Hundreds of thousands of Egyptians lined Cairo’s streets when Sadat returned from Camp David. He was hailed as the “hero of peace” and called a Pharaoh by some, but in the rest of the Arab world, not so much.
Seventeen hardline Arab nations, reacting to the separate peace with Israel, adopted political and economic sanctions against Egypt. For the remainder of his life, Sadat continued to back the Camp David process.
Throughout the long process of pursuing peace, Anwar Sadat and Menachem Begin, himself viewed as a grizzled hardliner, became close. Close enough to exchange personal notes about family events such as the birth of a grandson or Jihan Sadat receiving her master’s degree. They addressed extremely difficult political issues, shared moments of humor and developed an enormous measure of mutual respect, one for the other.
In 1978 Anwar Sadat and Menachem Begin would both be awarded the Nobel Peace Prize.
In Jerusalem, Begin’s sorrow at Sadat’s death “went beyond matters of state” said an Israeli policymaker. “Begin mourned the death personally.” When official word of the assassination reached Jerusalem, Begin immediately instructed his staff to organize a trip to Cairo to attend Sadat’s funeral on Saturday. The decision was more complicated than it seemed. As a religious Jew, Begin could neither fly nor ride on the Jewish Sabbath. Thus he was forced to fly to Cairo a day early and spend the night, multiplying the security risks. He wanted to demonstrate his respect, both for Sadat and for his successor.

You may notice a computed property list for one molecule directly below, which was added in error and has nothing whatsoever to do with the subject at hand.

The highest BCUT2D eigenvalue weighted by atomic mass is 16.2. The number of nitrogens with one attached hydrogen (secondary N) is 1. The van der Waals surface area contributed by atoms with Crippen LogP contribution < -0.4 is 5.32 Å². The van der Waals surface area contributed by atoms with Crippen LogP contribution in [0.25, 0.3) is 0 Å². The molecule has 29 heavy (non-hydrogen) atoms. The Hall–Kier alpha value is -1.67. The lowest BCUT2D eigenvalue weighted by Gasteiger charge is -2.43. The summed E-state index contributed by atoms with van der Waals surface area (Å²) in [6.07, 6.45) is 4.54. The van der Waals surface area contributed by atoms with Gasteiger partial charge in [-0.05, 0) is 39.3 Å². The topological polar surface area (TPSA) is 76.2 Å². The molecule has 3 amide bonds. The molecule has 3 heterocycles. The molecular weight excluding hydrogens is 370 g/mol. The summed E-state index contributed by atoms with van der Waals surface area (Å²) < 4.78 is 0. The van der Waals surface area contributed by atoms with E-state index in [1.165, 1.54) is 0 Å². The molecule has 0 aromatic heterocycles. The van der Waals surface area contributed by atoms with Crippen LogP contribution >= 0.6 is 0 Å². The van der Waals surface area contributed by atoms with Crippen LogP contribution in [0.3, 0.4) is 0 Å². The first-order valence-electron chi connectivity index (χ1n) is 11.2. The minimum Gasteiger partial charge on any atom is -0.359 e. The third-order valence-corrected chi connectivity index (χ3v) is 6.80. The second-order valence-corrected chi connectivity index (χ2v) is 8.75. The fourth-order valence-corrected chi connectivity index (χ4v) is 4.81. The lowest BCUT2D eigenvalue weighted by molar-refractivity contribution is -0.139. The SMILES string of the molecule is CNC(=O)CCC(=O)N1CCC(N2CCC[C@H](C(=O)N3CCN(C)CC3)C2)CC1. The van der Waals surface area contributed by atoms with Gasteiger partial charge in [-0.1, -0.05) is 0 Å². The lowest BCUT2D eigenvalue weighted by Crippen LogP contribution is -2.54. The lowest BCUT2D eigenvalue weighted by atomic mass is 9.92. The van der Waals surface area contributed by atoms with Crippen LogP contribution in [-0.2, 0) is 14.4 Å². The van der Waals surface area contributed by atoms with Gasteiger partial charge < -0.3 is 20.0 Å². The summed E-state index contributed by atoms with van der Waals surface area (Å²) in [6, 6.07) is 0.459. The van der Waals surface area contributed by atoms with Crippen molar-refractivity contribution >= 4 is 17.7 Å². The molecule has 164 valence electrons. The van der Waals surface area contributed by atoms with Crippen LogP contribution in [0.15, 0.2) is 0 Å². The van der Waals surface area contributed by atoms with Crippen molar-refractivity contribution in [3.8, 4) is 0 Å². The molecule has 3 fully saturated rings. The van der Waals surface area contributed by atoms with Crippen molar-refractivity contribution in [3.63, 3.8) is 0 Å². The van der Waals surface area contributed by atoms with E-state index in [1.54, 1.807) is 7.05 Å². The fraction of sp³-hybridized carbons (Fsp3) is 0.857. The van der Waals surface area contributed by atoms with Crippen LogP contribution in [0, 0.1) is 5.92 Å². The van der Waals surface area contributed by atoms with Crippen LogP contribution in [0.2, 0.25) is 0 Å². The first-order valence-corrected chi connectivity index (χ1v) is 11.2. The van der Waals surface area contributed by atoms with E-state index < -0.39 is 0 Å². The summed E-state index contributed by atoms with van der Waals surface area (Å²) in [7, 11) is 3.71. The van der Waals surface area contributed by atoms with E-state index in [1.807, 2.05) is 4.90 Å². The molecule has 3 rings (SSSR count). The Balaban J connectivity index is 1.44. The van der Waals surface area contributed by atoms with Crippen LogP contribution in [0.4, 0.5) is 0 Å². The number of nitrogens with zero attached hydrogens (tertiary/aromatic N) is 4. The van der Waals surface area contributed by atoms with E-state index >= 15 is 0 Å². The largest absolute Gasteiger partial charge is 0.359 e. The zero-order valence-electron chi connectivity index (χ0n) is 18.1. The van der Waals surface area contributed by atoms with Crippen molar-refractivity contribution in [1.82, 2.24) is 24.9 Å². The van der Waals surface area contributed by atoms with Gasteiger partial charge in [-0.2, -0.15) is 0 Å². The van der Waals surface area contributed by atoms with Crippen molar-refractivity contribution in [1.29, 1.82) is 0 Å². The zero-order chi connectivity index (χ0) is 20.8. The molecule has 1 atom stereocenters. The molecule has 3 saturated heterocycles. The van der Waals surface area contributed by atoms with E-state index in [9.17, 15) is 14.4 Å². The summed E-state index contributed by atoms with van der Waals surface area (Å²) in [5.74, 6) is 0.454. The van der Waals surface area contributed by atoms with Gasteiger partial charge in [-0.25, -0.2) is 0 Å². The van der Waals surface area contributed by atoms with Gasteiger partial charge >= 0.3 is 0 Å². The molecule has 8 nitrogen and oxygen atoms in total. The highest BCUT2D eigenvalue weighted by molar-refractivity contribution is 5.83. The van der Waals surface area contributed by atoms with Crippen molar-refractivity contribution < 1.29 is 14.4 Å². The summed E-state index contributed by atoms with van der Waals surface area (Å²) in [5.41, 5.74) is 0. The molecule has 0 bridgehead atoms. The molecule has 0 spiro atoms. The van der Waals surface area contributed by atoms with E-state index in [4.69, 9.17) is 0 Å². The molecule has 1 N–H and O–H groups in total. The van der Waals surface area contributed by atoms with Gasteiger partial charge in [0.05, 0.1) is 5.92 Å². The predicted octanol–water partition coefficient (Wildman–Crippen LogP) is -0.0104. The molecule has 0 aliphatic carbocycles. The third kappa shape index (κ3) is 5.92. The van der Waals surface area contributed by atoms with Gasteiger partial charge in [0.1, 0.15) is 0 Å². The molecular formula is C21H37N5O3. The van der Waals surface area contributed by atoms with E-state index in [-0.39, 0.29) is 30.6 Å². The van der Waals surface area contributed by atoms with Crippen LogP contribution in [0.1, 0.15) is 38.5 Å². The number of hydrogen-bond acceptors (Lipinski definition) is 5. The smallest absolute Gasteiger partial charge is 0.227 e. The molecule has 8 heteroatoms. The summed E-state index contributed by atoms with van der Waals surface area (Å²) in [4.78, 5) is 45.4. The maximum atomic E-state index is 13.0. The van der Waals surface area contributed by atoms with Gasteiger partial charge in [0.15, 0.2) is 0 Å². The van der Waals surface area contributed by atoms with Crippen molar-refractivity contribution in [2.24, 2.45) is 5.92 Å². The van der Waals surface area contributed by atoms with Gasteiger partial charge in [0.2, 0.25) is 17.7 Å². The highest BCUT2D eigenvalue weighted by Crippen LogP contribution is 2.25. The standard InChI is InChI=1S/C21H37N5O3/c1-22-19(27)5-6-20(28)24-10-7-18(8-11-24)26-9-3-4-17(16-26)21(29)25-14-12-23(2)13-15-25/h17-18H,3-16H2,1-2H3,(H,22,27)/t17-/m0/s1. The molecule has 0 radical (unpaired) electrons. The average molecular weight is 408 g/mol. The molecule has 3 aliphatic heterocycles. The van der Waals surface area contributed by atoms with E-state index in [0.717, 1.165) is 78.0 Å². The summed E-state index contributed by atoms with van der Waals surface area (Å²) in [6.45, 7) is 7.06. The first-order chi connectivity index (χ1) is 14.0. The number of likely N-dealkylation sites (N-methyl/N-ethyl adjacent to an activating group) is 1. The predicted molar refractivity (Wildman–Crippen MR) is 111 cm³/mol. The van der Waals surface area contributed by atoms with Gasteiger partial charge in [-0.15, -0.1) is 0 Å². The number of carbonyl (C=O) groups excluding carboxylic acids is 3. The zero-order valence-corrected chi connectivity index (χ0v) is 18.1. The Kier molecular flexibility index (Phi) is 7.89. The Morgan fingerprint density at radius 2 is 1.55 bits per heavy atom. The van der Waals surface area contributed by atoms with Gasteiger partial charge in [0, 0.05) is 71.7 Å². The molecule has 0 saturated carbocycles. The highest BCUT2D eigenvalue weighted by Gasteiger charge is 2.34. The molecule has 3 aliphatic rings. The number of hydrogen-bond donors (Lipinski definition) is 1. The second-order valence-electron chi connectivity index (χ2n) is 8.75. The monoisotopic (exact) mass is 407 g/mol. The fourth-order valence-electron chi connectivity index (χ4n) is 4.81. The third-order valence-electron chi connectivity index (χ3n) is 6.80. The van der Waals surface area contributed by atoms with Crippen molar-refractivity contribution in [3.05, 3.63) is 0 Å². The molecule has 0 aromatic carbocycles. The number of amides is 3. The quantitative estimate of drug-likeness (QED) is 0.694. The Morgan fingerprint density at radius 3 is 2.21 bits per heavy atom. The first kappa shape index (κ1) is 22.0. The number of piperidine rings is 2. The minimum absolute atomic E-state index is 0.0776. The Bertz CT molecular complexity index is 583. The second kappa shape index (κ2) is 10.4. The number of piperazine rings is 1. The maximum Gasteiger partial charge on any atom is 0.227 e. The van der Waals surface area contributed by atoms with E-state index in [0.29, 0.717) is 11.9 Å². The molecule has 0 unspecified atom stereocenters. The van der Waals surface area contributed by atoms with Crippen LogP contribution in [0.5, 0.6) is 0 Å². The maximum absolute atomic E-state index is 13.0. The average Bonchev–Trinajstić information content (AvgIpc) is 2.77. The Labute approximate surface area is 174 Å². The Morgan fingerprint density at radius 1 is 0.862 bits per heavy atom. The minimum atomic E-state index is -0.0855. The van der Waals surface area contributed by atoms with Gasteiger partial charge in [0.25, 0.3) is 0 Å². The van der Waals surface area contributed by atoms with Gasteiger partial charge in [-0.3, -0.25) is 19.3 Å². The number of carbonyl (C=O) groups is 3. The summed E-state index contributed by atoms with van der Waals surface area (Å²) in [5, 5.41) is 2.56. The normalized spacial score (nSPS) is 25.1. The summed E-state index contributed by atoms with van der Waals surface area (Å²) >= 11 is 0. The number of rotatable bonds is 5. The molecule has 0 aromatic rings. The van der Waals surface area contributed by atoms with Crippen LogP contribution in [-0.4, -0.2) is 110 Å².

In Washington, the decision was made that President Ronald Reagan would not attend the funeral because of the security risks and neither would George Bush. Instead, the blue chip delegation of former Presidents Nixon, Ford and Carter was a safer security risk than a sitting President or Vice President.
We watched from our hotel room window as planes landed bringing world dignitaries to attend the state funeral, including Air Force One as it arrived with the U.S. delegation.
Anwar Sadat, the villager who hero-worshipped Mahatma Gandhi as a young boy and would one day rise to lead Egypt, this one who would dare seek peace with the Jewish nation was buried in a muted ceremony under tight security. New President Hosni Mubarak led the funeral procession, taking the hand of Sadat’s son, Gamal. Sadat’s body was entombed under a black marble tombstone inscribed with the simple epitaph: “President Mohammed Anwar Sadat, hero of war and peace. He lived for peace and he was martyred for his principles.”
We would later visit the Giza Plateau, where stood the timeless pyramids and the great Sphinx. The Sphinx, sitting as if guarding the tombs of past Pharaohs, with a weathered face and empty stare, like one who had already seen too much.